Are you after the best budget binoculars for the eclipse? If you have ever seen a solar eclipse, you will know how fiddly solar eclipse glasses can be. Sure, protecting your eyes from dangerous infrared light, UV light and bright sunlight is absolutely imperative while looking at the sun. However, not only do solar eclipse glasses get easily damaged, but they obviously don't offer any magnification. Cue solar binoculars, which have built-in solar filters on their objective lenses to allow in only safe levels of sunlight.
There are only two major brands of solar binoculars, Lunt and Celestron, and in this buyer’s guide, we’ve covered six models. Happily, the products available cover all kinds of magnifications, from portable and pocket-sized 10x25 binoculars (that’s 10x magnification and 25mm aperture objective lenses) to heavier 20x50 binoculars. Within the small range available you’ll also find both roof prism (for small and portable binoculars) and Porro prism (for large and affordable) designs. Crucially, the solar filters used all conform to the ISO 12312-2:2015(E) international safety standard.
While that should reassure eclipse-chasers about safety, there is a major difference between Celestron and Lunt products in terms of filter coating. Both deal in white light, but while Celestron products use polymer solar filters for a white view of the sun with just a hint of blue, Lunt products employ glass filters, which make the sun look yellow-orange. Ultimately it comes down to personal preference. Both can be used for observing eclipses as well as just for looking at the sun, which is currently displaying lots of sunspots around its once-a-decade (or so) solar maximum in the mid-2020s.
Although solar binoculars make it safe to view the sun, it pays to know an extra safety technique. After all, when bringing solar binoculars up to your face it’s all too easy to look at the sun – and that goes double if you have problems locating it through the otherwise very dark optics. A good technique here is to wear a wide-brimmed hat, which will instantly block the sun from getting in your eyes while you find the sun and adjust the binoculars.
Although a pair of solar binoculars slung around your neck while observing a solar eclipse can greatly enhance your viewing, this only applies to the partial phases. For most people, that will be the entire eclipse event, but if you're lucky enough to be in the path of totality on April 8, 2024, you'll want to put down your solar eclipse binoculars during totality and pick up a pair of normal optical binoculars. After all, with the sun completely blocked by the moon, the solar filter is not necessary and will actually entirely prevent you from seeing the spectacular solar corona. So while solar binoculars make for a handy accessory during the partial phases of all solar eclipses, they’re useless during totality (and also for stargazing).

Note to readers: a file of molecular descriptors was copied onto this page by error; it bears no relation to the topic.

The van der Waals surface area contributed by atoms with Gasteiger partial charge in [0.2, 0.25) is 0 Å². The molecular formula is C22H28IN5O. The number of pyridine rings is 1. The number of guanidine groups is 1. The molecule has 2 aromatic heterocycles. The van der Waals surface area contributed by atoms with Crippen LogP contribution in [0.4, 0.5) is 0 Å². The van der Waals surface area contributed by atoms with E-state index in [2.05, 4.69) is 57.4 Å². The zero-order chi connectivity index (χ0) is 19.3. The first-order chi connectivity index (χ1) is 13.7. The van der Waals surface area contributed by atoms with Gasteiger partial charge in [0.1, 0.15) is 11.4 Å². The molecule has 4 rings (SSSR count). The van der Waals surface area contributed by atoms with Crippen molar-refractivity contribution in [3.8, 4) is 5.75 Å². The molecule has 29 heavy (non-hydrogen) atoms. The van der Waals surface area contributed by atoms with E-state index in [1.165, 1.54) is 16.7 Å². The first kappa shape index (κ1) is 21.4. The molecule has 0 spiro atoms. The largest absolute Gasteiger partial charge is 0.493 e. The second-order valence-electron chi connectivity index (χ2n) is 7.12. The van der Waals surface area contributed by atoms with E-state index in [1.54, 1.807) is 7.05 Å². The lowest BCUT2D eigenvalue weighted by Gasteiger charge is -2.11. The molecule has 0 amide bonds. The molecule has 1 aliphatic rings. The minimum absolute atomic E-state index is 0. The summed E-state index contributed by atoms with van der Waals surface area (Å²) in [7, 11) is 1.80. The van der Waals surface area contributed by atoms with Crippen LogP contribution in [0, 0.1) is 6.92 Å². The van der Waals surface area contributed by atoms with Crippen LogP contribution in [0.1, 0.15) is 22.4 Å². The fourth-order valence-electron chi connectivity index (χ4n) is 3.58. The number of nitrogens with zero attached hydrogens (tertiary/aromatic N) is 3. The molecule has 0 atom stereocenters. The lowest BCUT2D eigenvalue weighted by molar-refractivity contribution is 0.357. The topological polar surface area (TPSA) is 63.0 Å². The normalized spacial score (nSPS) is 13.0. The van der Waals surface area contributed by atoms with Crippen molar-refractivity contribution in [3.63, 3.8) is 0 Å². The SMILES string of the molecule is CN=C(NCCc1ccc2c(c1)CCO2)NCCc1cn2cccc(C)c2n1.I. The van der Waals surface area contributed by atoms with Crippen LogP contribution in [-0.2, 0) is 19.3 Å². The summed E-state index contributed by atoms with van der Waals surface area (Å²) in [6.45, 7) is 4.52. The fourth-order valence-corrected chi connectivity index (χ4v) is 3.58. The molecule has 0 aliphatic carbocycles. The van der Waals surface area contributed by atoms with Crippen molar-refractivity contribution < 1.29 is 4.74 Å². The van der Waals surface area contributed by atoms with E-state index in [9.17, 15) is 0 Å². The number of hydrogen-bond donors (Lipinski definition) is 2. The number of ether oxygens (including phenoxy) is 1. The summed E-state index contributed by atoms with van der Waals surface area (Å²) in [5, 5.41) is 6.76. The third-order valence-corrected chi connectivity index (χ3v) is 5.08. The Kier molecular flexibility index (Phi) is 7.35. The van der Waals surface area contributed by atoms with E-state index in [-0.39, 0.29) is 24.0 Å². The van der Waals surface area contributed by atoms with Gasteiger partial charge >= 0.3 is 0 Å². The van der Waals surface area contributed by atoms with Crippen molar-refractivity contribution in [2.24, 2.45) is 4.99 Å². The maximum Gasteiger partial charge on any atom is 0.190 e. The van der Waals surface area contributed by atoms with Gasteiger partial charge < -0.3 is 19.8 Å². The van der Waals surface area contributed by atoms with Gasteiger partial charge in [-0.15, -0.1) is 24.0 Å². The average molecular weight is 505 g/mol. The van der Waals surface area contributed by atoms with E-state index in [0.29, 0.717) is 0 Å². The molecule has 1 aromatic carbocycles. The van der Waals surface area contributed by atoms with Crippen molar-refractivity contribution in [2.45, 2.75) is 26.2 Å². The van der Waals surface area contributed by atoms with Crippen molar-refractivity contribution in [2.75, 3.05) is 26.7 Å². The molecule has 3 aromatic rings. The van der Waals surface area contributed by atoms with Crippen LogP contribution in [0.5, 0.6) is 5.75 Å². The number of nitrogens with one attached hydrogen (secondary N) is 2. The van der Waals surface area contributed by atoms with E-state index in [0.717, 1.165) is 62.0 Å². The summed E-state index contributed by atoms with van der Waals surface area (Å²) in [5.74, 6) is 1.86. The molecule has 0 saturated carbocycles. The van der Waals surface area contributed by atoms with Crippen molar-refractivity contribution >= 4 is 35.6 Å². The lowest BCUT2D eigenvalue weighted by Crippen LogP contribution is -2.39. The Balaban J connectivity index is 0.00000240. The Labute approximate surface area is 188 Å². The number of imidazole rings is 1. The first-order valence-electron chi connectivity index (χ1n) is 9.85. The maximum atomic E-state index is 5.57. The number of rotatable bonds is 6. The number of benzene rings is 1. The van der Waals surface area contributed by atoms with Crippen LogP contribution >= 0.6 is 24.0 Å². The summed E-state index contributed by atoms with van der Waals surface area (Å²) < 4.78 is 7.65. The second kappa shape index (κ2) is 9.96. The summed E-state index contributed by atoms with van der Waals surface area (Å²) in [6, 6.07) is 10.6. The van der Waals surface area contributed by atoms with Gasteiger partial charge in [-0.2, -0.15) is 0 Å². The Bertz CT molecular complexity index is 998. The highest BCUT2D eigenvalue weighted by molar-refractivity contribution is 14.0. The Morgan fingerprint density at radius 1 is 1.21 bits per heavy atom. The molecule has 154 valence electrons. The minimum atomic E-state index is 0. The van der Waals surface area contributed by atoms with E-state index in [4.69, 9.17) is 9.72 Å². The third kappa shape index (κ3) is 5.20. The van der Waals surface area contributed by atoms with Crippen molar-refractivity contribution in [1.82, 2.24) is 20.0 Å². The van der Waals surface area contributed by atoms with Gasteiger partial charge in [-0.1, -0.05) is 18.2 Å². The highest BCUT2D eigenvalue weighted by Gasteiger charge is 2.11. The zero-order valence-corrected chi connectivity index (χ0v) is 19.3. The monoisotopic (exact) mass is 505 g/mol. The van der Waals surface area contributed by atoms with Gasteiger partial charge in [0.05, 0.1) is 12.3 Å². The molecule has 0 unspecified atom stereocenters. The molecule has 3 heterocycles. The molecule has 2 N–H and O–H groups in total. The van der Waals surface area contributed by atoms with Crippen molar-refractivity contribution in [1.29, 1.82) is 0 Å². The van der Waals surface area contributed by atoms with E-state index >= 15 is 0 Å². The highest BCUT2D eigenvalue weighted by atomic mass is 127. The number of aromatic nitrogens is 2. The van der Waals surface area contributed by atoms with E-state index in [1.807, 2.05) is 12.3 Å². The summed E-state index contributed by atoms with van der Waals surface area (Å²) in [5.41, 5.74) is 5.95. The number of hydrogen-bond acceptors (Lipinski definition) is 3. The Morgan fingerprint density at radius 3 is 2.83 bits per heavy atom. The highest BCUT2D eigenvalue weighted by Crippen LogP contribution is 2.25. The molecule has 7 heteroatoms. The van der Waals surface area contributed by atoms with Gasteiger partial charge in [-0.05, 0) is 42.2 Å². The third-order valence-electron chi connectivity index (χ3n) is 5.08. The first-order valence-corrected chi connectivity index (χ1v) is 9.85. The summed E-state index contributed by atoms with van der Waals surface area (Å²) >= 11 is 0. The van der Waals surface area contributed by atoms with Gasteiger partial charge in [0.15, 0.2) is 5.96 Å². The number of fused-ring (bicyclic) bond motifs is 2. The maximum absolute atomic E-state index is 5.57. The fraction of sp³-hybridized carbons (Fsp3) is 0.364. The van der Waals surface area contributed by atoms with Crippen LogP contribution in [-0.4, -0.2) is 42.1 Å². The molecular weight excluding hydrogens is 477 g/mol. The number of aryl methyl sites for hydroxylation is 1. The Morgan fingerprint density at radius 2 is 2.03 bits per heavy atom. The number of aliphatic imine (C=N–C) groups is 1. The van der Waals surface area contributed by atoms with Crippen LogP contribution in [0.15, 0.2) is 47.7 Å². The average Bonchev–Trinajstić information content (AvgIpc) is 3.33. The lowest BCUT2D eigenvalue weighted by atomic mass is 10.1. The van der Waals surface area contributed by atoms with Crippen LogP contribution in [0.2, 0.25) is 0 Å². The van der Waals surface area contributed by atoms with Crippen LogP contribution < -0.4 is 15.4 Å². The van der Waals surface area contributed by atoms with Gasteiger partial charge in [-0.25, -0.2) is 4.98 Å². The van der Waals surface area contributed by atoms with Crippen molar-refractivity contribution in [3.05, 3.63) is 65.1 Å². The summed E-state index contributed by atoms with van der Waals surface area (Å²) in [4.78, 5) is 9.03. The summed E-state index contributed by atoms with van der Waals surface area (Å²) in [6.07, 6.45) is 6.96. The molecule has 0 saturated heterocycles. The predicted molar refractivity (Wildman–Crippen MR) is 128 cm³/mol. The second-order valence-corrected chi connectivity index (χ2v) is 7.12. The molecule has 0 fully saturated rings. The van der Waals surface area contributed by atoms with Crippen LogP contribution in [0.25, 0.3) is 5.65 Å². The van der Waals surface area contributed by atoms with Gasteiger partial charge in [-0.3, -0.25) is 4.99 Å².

The best solar eclipse binoculars in 2023
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When choosing something for getting a close-up of the eclipse it’s wise to go for a relatively small product with a magnification that impresses – and the Lunt SUNoculars 8x32 achieves that. Small but with just the right amount of magnification to make it worthwhile having, these roof prism binoculars are a totally different (and more portable) beast to both Lunt’s SUNoculars Mini and Celestron’s large roof prism products. For starters, it has by far the best build quality, with the roof prism barrel array meaning a compact design, but a reassuringly solid feel. It also has a hard plastic covering and lens caps that are attached, simply hang ingdown below the objective lenses when in use.
Optically the Lunt SUNoculars 8x32 are a mixed bag. I found the sun very easily, focused quickly and enjoyed sharp views of sunspots with the added bonus of lots of eye relief from the twist-up eyecups. That makes them more immersive than all the other solar binoculars featured here. The non-coated internal dye white light solar filters used don’t block quite as much light as the others on test here. It’s perfectly safe and creates a lovely warm white-yellow view of the sun, but it does mean significant glare around the disk. However, if you want a good balance of portability and magnification within a rugged design, the Lunt SUNoculars 8x32 are hard to beat. It’s sold in a choice of colors - black, yellow, orange or blue.
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Light enough to hold steady while also offering decent magnification, these binoculars are excellent for watching the progress of an eclipse while also being good for studying the surface of the sun. Low-priced and with just the right amount of magnification for stunning close-ups of sunspots while also being easy to hold steady, the Celestron EclipSmart 10x42mm offer the perfect balance for those wanting something impressive without being too big and bulky. Crucially, it’s easy to find and focus on the sun, with a nice, bright and sharp view, although we did notice both a blue and yellow line around the limb, tell-tale signs of color fringing.